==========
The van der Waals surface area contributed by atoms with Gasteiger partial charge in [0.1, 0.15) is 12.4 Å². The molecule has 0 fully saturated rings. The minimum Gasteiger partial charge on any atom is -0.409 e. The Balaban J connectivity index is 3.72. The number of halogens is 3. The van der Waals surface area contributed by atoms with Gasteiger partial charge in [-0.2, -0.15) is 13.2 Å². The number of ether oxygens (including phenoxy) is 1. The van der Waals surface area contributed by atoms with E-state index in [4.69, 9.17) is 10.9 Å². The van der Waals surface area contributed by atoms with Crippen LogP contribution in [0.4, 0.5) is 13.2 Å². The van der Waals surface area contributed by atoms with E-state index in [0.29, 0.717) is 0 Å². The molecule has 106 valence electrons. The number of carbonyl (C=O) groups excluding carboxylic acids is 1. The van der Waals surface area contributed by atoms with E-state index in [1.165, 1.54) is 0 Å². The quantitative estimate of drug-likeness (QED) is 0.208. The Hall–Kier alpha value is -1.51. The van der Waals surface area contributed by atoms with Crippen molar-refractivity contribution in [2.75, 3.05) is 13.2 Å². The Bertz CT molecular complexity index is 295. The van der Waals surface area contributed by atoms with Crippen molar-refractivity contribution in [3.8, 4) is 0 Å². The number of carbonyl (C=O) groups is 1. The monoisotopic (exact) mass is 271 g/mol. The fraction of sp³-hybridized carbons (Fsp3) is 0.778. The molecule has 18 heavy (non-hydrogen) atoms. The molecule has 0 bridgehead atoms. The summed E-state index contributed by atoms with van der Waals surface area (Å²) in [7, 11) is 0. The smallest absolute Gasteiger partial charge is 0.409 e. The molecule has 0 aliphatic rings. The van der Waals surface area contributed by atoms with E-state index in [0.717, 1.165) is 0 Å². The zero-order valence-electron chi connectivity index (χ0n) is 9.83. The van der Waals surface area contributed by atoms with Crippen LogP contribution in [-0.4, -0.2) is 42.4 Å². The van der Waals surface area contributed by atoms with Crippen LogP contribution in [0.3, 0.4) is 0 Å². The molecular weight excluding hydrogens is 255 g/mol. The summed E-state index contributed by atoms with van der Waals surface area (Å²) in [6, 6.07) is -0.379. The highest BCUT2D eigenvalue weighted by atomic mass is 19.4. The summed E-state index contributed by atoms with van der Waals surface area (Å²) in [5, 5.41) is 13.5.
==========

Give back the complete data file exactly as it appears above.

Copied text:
The van der Waals surface area contributed by atoms with Gasteiger partial charge in [0.1, 0.15) is 12.4 Å². The molecule has 0 fully saturated rings. The minimum Gasteiger partial charge on any atom is -0.409 e. The Balaban J connectivity index is 3.72. The number of halogens is 3. The van der Waals surface area contributed by atoms with Gasteiger partial charge in [-0.2, -0.15) is 13.2 Å². The number of ether oxygens (including phenoxy) is 1. The van der Waals surface area contributed by atoms with E-state index in [4.69, 9.17) is 10.9 Å². The van der Waals surface area contributed by atoms with Crippen LogP contribution in [0.4, 0.5) is 13.2 Å². The van der Waals surface area contributed by atoms with E-state index in [0.29, 0.717) is 0 Å². The molecule has 106 valence electrons. The number of carbonyl (C=O) groups excluding carboxylic acids is 1. The van der Waals surface area contributed by atoms with E-state index in [1.165, 1.54) is 0 Å². The quantitative estimate of drug-likeness (QED) is 0.208. The Hall–Kier alpha value is -1.51. The van der Waals surface area contributed by atoms with Crippen molar-refractivity contribution in [2.75, 3.05) is 13.2 Å². The Bertz CT molecular complexity index is 295. The van der Waals surface area contributed by atoms with Crippen molar-refractivity contribution in [3.8, 4) is 0 Å². The number of carbonyl (C=O) groups is 1. The monoisotopic (exact) mass is 271 g/mol. The fraction of sp³-hybridized carbons (Fsp3) is 0.778. The molecule has 18 heavy (non-hydrogen) atoms. The molecule has 0 bridgehead atoms. The summed E-state index contributed by atoms with van der Waals surface area (Å²) in [7, 11) is 0. The smallest absolute Gasteiger partial charge is 0.409 e. The molecule has 0 aliphatic rings. The van der Waals surface area contributed by atoms with E-state index in [0.717, 1.165) is 0 Å². The zero-order valence-electron chi connectivity index (χ0n) is 9.83. The van der Waals surface area contributed by atoms with Crippen LogP contribution in [-0.4, -0.2) is 42.4 Å². The van der Waals surface area contributed by atoms with Crippen LogP contribution in [0.3, 0.4) is 0 Å². The molecular weight excluding hydrogens is 255 g/mol. The summed E-state index contributed by atoms with van der Waals surface area (Å²) in [6, 6.07) is -0.379. The highest BCUT2D eigenvalue weighted by atomic mass is 19.4. The summed E-state index contributed by atoms with van der Waals surface area (Å²) in [5, 5.41) is 13.5.